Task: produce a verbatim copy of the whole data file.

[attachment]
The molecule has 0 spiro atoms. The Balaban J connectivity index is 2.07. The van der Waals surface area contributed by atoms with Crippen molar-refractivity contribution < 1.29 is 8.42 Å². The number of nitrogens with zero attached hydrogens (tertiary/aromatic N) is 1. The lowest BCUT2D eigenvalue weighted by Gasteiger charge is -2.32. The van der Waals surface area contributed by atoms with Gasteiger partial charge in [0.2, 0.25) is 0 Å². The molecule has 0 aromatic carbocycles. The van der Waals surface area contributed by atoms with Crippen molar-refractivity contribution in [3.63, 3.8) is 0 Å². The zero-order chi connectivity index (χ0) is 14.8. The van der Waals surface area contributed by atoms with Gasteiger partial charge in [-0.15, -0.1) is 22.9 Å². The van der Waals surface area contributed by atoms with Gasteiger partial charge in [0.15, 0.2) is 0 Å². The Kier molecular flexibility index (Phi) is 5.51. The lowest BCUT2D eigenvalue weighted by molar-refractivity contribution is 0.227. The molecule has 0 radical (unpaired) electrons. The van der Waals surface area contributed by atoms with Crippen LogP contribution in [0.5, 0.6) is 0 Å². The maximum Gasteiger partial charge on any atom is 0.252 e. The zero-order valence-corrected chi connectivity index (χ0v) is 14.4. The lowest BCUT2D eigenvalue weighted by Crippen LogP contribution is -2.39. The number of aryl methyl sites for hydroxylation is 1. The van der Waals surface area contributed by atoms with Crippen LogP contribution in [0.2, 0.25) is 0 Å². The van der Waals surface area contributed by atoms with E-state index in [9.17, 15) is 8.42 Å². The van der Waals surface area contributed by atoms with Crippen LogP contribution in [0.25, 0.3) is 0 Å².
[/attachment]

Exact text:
The molecule has 0 spiro atoms. The Balaban J connectivity index is 2.07. The van der Waals surface area contributed by atoms with Crippen molar-refractivity contribution < 1.29 is 8.42 Å². The number of nitrogens with zero attached hydrogens (tertiary/aromatic N) is 1. The lowest BCUT2D eigenvalue weighted by Gasteiger charge is -2.32. The van der Waals surface area contributed by atoms with Gasteiger partial charge in [0.2, 0.25) is 0 Å². The molecule has 0 aromatic carbocycles. The van der Waals surface area contributed by atoms with Crippen molar-refractivity contribution in [3.63, 3.8) is 0 Å². The zero-order chi connectivity index (χ0) is 14.8. The van der Waals surface area contributed by atoms with Gasteiger partial charge in [-0.15, -0.1) is 22.9 Å². The van der Waals surface area contributed by atoms with Gasteiger partial charge in [0.15, 0.2) is 0 Å². The Kier molecular flexibility index (Phi) is 5.51. The lowest BCUT2D eigenvalue weighted by molar-refractivity contribution is 0.227. The molecule has 0 radical (unpaired) electrons. The van der Waals surface area contributed by atoms with Crippen LogP contribution in [0.5, 0.6) is 0 Å². The maximum Gasteiger partial charge on any atom is 0.252 e. The zero-order valence-corrected chi connectivity index (χ0v) is 14.4. The lowest BCUT2D eigenvalue weighted by Crippen LogP contribution is -2.39. The number of aryl methyl sites for hydroxylation is 1. The van der Waals surface area contributed by atoms with Crippen LogP contribution in [0.2, 0.25) is 0 Å². The van der Waals surface area contributed by atoms with E-state index in [9.17, 15) is 8.42 Å². The van der Waals surface area contributed by atoms with Crippen LogP contribution in [0.25, 0.3) is 0 Å².